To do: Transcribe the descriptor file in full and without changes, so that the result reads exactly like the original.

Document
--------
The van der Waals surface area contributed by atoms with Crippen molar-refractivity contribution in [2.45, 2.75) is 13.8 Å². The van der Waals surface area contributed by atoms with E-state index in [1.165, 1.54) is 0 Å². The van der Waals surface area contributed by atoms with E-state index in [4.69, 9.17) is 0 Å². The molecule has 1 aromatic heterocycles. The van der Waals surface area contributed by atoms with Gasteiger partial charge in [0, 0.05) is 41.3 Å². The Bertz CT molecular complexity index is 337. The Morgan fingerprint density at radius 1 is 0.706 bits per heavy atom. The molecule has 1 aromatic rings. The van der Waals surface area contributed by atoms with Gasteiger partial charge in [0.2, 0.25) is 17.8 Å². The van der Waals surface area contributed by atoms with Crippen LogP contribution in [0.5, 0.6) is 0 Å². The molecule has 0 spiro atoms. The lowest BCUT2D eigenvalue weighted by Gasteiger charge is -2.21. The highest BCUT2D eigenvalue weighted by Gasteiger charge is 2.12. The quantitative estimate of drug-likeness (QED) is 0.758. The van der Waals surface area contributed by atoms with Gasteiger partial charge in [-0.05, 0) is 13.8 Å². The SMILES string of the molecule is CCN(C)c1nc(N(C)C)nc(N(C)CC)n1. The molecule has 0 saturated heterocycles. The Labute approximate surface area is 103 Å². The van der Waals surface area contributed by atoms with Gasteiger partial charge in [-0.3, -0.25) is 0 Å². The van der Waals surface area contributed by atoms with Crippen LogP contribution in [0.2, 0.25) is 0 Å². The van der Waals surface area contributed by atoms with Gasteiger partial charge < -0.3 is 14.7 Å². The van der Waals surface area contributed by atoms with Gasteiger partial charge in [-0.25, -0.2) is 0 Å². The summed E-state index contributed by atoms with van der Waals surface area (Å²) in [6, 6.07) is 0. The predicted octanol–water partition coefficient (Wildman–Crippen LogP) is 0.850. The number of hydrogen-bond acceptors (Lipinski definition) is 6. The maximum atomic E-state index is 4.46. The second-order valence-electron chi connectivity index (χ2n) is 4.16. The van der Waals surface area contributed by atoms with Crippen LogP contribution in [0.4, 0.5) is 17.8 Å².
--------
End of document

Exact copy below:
The van der Waals surface area contributed by atoms with Crippen molar-refractivity contribution in [2.45, 2.75) is 13.8 Å². The van der Waals surface area contributed by atoms with E-state index in [1.165, 1.54) is 0 Å². The van der Waals surface area contributed by atoms with E-state index in [4.69, 9.17) is 0 Å². The molecule has 1 aromatic heterocycles. The van der Waals surface area contributed by atoms with Gasteiger partial charge in [0, 0.05) is 41.3 Å². The Bertz CT molecular complexity index is 337. The Morgan fingerprint density at radius 1 is 0.706 bits per heavy atom. The molecule has 1 aromatic rings. The van der Waals surface area contributed by atoms with Gasteiger partial charge in [0.2, 0.25) is 17.8 Å². The van der Waals surface area contributed by atoms with Crippen LogP contribution in [0.5, 0.6) is 0 Å². The molecule has 0 spiro atoms. The lowest BCUT2D eigenvalue weighted by Gasteiger charge is -2.21. The highest BCUT2D eigenvalue weighted by Gasteiger charge is 2.12. The quantitative estimate of drug-likeness (QED) is 0.758. The van der Waals surface area contributed by atoms with Gasteiger partial charge in [-0.05, 0) is 13.8 Å². The SMILES string of the molecule is CCN(C)c1nc(N(C)C)nc(N(C)CC)n1. The molecule has 0 saturated heterocycles. The Labute approximate surface area is 103 Å². The van der Waals surface area contributed by atoms with Gasteiger partial charge in [-0.3, -0.25) is 0 Å². The van der Waals surface area contributed by atoms with Crippen LogP contribution in [0.2, 0.25) is 0 Å². The van der Waals surface area contributed by atoms with Gasteiger partial charge < -0.3 is 14.7 Å². The van der Waals surface area contributed by atoms with Gasteiger partial charge in [-0.25, -0.2) is 0 Å². The summed E-state index contributed by atoms with van der Waals surface area (Å²) in [6, 6.07) is 0. The predicted octanol–water partition coefficient (Wildman–Crippen LogP) is 0.850. The number of hydrogen-bond acceptors (Lipinski definition) is 6. The maximum atomic E-state index is 4.46. The second-order valence-electron chi connectivity index (χ2n) is 4.16. The van der Waals surface area contributed by atoms with Crippen LogP contribution in [0.4, 0.5) is 17.8 Å².